All the areas in which the life of a Catholic priest should improve reflect vital challenges stemming from an honest embracing of the spirit of the Gospel.

The first area is the taking up of a simple lifestyle. It is followed by a call to integrity of coherence between what is preached and what is practiced in daily life. The third area is the one of being truly accountable without harboring feelings of entitlement to privileges and exemptions. In imitation of Christ Jesus, Catholic priests, then, are to see their mission as one of service combined with concrete distancing from any use of clerical power. The last three areas are also significant: to minister to their flocks with profound mercy and compassion, to celebrate the liturgy with the real inner spirit that is required and to be true evangelizers rather than administrators.

In his 1990 Apostolic Exhortation, Pastores Dabo Vobis, Pope John Paul II points out that the core of the Catholic ministerial priesthood is the one of standing and acting “in Persona Christi Capitis” (in the Person of Christ the Head).

Among the many services provided to humankind by the Catholic Church, the one of physicality cannot be overlooked because it is a direct and forceful reminder of the Incarnation. Physicality was fully displayed in all that Jesus said and did. Physicality was meant to remain with humankind until the end of time to assure us that God is truly Emmanuel, truly with us also in ways that affect our senses. From the first time Jesus sent his disciples out to continue his mission of total restoration to the original order of creation, physicality has been destined to become a most forceful channel of the divine reaching our human miseries. So, even now, and until the end of the age, physicality is exercised whenever his Grace transforms us through the Sacraments. The Incarnation of our God is, thus, to be forever the way in which the unfathomable exchange of divinity with humanity and of humanity with divinity occurs.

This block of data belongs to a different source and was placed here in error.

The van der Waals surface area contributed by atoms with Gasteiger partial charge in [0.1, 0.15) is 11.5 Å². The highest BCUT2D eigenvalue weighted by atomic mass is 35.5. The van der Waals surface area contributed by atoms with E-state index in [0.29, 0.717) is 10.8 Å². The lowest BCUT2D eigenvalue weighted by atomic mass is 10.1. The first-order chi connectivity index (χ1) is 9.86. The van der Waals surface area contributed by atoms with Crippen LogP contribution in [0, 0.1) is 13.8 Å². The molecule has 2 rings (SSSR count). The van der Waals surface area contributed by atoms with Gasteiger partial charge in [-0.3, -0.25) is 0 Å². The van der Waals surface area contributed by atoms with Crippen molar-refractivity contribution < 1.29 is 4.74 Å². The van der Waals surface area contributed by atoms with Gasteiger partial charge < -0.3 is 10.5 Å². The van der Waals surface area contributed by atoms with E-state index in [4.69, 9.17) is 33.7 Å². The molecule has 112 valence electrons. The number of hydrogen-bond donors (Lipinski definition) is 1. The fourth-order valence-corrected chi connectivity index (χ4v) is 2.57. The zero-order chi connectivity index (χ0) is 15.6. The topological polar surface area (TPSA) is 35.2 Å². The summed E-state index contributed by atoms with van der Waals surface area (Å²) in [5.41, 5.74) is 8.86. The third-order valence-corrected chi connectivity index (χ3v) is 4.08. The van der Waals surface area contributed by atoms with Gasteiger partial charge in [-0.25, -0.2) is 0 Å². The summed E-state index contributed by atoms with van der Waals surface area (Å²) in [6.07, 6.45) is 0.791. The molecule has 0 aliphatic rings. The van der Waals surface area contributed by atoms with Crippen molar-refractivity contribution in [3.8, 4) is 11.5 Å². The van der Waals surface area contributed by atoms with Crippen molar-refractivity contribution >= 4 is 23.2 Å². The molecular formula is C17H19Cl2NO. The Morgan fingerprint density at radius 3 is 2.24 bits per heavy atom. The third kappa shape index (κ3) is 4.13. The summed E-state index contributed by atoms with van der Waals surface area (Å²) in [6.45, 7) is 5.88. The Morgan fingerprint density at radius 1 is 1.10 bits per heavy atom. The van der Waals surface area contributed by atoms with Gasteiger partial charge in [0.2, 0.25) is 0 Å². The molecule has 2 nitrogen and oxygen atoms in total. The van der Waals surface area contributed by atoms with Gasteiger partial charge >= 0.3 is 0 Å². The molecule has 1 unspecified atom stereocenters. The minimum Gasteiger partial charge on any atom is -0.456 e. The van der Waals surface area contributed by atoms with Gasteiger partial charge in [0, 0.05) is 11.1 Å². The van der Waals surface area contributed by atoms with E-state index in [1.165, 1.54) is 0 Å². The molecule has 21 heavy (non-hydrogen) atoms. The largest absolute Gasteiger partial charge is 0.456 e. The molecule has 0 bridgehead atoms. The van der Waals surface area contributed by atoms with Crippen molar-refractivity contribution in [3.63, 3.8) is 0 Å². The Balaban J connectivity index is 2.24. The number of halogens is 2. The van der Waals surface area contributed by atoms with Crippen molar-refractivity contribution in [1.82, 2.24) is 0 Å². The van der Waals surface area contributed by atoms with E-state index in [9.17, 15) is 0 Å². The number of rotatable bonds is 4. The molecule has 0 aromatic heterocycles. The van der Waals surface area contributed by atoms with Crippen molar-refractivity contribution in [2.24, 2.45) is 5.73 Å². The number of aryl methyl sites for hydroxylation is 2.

Our Lord Jesus Christ is forever and ever God. But Our Lord Jesus Christ is forever also a man. 1 Timothy 2:5 For there is one God. There is also one mediator between God and the human race, the man Christ Jesus. For all eternity he has a real, physical (see John 20:20 and Luke 24: 38-43) although glorified body.

Now, the essence of physicality demands not only a direct impact on our senses, but also immediacy of association between the physical means chosen and the divine reality that they impart. For example: the sight of water been poured at Baptism and the washing away of sins; anointing with oil and the healing or consecration or power that oil brings about, and so on.

This immediacy of association has to apply also to those (priests) who act “in persona Christi Capitis.” A man ordained to the Catholic ministerial priesthood has to be immediately associated with the man Jesus Christ; the sound of the words: “I absolve you of all your sins” spoken by a mortal man empowered by the Lord must be immediately associated with the eternal High Priest who takes away the sins of the world.

It seems to me that, in proposing his suggestions on the areas where priestly reformation is greatly needed, Pope Francis intends for the association between priest and Jesus Christ to be not only immediate but also much deeper and resulting in Catholic priests who are holier and more Christ-like.   

In subsequent blogs, I will attempt to reflect on each of these seven areas of priestly reformation with particular emphasis on the way they make their demands on a priest called also to be acting “in persona Christi capitis” in mission lands.



From Darkness to Light

We can easily forgive a child who is afraid of the dark;

The real tragedy of life is when men are afraid of the light.


Reflections on the Readings for Sunday, January 26, 2014
By Fr. George Berendt, PIME
(See Isaiah 8: 23-9:3; 1 Cor 1:10-13, 17; and Mt 4: 12-23)


            Alaska is one of America’s most beautiful and breathtaking states. It is huge, rich in scenic beauty, blessed with abundant land and ocean resources. Yet, in spite of the beauty that this biggest of our 50 states is blessed with, there is a dark side to Alaska.

            A missionary sister, whom I knew and is now deceased, worked in Alaska for a good part of her religious life. I met her when I was working at PIME’s parish in Los Angeles. She came to give our parish’s mission club a presentation about her work in the Great White North.